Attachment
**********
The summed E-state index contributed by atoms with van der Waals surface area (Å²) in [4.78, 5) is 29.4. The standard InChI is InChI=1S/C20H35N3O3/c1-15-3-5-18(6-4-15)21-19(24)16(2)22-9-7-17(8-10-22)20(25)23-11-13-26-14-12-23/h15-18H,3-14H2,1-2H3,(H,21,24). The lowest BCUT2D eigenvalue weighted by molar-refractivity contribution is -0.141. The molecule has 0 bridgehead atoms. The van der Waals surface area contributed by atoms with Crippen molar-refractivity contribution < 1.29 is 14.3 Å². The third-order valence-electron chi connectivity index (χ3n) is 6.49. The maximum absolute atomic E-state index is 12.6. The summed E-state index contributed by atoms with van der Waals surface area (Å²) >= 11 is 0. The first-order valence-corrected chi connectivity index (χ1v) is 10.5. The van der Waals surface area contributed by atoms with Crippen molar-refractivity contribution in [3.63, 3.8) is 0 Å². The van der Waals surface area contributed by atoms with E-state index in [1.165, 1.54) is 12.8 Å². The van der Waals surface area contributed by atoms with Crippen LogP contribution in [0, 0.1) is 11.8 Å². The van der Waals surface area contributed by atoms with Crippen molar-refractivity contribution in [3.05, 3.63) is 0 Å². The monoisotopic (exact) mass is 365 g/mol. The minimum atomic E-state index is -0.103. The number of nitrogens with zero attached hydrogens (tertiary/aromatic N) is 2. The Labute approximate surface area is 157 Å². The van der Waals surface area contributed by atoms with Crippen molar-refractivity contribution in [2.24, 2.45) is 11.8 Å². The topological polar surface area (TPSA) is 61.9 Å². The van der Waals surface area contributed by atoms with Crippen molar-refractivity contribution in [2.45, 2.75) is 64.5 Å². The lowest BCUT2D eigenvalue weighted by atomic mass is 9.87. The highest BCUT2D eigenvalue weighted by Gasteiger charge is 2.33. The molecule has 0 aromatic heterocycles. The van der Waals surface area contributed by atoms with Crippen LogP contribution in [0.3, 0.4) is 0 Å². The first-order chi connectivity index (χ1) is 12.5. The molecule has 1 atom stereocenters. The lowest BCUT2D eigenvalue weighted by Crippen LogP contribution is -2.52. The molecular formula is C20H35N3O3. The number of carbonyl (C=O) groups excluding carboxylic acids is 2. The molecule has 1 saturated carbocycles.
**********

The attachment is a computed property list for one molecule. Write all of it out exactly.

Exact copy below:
The summed E-state index contributed by atoms with van der Waals surface area (Å²) in [4.78, 5) is 29.4. The standard InChI is InChI=1S/C20H35N3O3/c1-15-3-5-18(6-4-15)21-19(24)16(2)22-9-7-17(8-10-22)20(25)23-11-13-26-14-12-23/h15-18H,3-14H2,1-2H3,(H,21,24). The lowest BCUT2D eigenvalue weighted by molar-refractivity contribution is -0.141. The molecule has 0 bridgehead atoms. The van der Waals surface area contributed by atoms with Crippen molar-refractivity contribution < 1.29 is 14.3 Å². The third-order valence-electron chi connectivity index (χ3n) is 6.49. The maximum absolute atomic E-state index is 12.6. The summed E-state index contributed by atoms with van der Waals surface area (Å²) >= 11 is 0. The first-order valence-corrected chi connectivity index (χ1v) is 10.5. The van der Waals surface area contributed by atoms with Crippen molar-refractivity contribution in [3.63, 3.8) is 0 Å². The van der Waals surface area contributed by atoms with E-state index in [1.165, 1.54) is 12.8 Å². The van der Waals surface area contributed by atoms with Crippen LogP contribution in [0, 0.1) is 11.8 Å². The van der Waals surface area contributed by atoms with Crippen molar-refractivity contribution in [3.05, 3.63) is 0 Å². The monoisotopic (exact) mass is 365 g/mol. The minimum atomic E-state index is -0.103. The number of nitrogens with zero attached hydrogens (tertiary/aromatic N) is 2. The Labute approximate surface area is 157 Å². The van der Waals surface area contributed by atoms with Crippen molar-refractivity contribution in [2.24, 2.45) is 11.8 Å². The topological polar surface area (TPSA) is 61.9 Å². The van der Waals surface area contributed by atoms with Crippen molar-refractivity contribution in [2.45, 2.75) is 64.5 Å². The lowest BCUT2D eigenvalue weighted by atomic mass is 9.87. The highest BCUT2D eigenvalue weighted by Gasteiger charge is 2.33. The molecule has 0 aromatic heterocycles. The van der Waals surface area contributed by atoms with Crippen LogP contribution in [0.3, 0.4) is 0 Å². The first-order chi connectivity index (χ1) is 12.5. The molecule has 1 atom stereocenters. The lowest BCUT2D eigenvalue weighted by Crippen LogP contribution is -2.52. The molecular formula is C20H35N3O3. The number of carbonyl (C=O) groups excluding carboxylic acids is 2. The molecule has 1 saturated carbocycles.